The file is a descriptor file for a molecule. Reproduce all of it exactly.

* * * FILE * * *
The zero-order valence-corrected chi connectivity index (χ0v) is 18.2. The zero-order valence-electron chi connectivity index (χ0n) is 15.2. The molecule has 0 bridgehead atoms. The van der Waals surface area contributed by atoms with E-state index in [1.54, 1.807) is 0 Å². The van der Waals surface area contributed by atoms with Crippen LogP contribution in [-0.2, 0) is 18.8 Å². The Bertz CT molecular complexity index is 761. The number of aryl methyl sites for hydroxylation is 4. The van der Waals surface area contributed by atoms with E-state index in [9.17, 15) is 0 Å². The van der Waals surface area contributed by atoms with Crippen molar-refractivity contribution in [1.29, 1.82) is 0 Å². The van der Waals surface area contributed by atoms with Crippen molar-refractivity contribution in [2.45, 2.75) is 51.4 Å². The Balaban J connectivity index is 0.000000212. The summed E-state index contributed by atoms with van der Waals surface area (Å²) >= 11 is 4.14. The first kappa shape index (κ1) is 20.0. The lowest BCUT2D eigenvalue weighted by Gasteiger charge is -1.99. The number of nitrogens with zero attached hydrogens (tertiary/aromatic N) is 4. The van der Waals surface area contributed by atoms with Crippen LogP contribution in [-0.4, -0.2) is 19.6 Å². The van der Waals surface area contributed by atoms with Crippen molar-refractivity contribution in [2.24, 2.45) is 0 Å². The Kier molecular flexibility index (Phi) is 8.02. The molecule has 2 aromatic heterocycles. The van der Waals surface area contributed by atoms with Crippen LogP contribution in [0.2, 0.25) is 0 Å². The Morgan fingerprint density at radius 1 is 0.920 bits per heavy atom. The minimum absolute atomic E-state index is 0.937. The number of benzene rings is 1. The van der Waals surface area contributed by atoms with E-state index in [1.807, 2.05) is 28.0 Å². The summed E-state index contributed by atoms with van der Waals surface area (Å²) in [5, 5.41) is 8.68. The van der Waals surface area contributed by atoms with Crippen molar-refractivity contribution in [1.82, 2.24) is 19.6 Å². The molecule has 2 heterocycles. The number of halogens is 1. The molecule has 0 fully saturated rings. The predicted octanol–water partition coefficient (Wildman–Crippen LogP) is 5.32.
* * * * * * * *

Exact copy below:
The zero-order valence-corrected chi connectivity index (χ0v) is 18.2. The zero-order valence-electron chi connectivity index (χ0n) is 15.2. The molecule has 0 bridgehead atoms. The van der Waals surface area contributed by atoms with E-state index in [1.54, 1.807) is 0 Å². The van der Waals surface area contributed by atoms with Crippen LogP contribution in [-0.2, 0) is 18.8 Å². The Bertz CT molecular complexity index is 761. The number of aryl methyl sites for hydroxylation is 4. The van der Waals surface area contributed by atoms with E-state index in [9.17, 15) is 0 Å². The van der Waals surface area contributed by atoms with Crippen molar-refractivity contribution in [1.29, 1.82) is 0 Å². The van der Waals surface area contributed by atoms with Crippen molar-refractivity contribution in [2.45, 2.75) is 51.4 Å². The Balaban J connectivity index is 0.000000212. The summed E-state index contributed by atoms with van der Waals surface area (Å²) >= 11 is 4.14. The first kappa shape index (κ1) is 20.0. The lowest BCUT2D eigenvalue weighted by Gasteiger charge is -1.99. The number of nitrogens with zero attached hydrogens (tertiary/aromatic N) is 4. The van der Waals surface area contributed by atoms with Crippen LogP contribution in [-0.4, -0.2) is 19.6 Å². The van der Waals surface area contributed by atoms with Crippen molar-refractivity contribution in [2.24, 2.45) is 0 Å². The Kier molecular flexibility index (Phi) is 8.02. The molecule has 2 aromatic heterocycles. The van der Waals surface area contributed by atoms with Crippen LogP contribution in [0.2, 0.25) is 0 Å². The Morgan fingerprint density at radius 1 is 0.920 bits per heavy atom. The minimum absolute atomic E-state index is 0.937. The number of benzene rings is 1. The van der Waals surface area contributed by atoms with E-state index in [1.807, 2.05) is 28.0 Å². The summed E-state index contributed by atoms with van der Waals surface area (Å²) in [5, 5.41) is 8.68. The van der Waals surface area contributed by atoms with Crippen molar-refractivity contribution in [1.82, 2.24) is 19.6 Å². The molecule has 2 heterocycles. The number of halogens is 1. The molecule has 0 fully saturated rings. The predicted octanol–water partition coefficient (Wildman–Crippen LogP) is 5.32.